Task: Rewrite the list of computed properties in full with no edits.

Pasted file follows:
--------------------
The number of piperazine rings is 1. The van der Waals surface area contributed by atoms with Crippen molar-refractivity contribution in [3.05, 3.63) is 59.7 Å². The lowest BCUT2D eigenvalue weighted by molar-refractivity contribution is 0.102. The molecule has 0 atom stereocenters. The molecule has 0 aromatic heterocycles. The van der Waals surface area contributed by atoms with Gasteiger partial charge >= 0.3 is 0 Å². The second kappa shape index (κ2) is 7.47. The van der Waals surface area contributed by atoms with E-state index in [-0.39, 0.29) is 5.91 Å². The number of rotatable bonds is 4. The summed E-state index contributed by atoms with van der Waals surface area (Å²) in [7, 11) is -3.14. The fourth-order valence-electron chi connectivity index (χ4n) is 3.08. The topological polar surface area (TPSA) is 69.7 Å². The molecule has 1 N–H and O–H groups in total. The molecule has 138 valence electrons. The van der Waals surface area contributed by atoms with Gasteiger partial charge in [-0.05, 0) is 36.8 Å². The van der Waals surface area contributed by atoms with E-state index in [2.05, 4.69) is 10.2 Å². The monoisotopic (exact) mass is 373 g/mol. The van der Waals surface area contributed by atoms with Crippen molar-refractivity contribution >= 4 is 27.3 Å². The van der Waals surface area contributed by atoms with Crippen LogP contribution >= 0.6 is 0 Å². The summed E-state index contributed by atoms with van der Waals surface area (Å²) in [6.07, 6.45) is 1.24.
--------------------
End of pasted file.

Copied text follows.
The number of piperazine rings is 1. The van der Waals surface area contributed by atoms with Crippen molar-refractivity contribution in [3.05, 3.63) is 59.7 Å². The lowest BCUT2D eigenvalue weighted by molar-refractivity contribution is 0.102. The molecule has 0 atom stereocenters. The molecule has 0 aromatic heterocycles. The van der Waals surface area contributed by atoms with Gasteiger partial charge >= 0.3 is 0 Å². The second kappa shape index (κ2) is 7.47. The van der Waals surface area contributed by atoms with E-state index in [-0.39, 0.29) is 5.91 Å². The number of rotatable bonds is 4. The summed E-state index contributed by atoms with van der Waals surface area (Å²) in [7, 11) is -3.14. The fourth-order valence-electron chi connectivity index (χ4n) is 3.08. The topological polar surface area (TPSA) is 69.7 Å². The molecule has 1 N–H and O–H groups in total. The molecule has 138 valence electrons. The van der Waals surface area contributed by atoms with Gasteiger partial charge in [-0.05, 0) is 36.8 Å². The van der Waals surface area contributed by atoms with E-state index in [2.05, 4.69) is 10.2 Å². The monoisotopic (exact) mass is 373 g/mol. The van der Waals surface area contributed by atoms with Crippen molar-refractivity contribution >= 4 is 27.3 Å². The van der Waals surface area contributed by atoms with Crippen LogP contribution >= 0.6 is 0 Å². The summed E-state index contributed by atoms with van der Waals surface area (Å²) in [6.07, 6.45) is 1.24.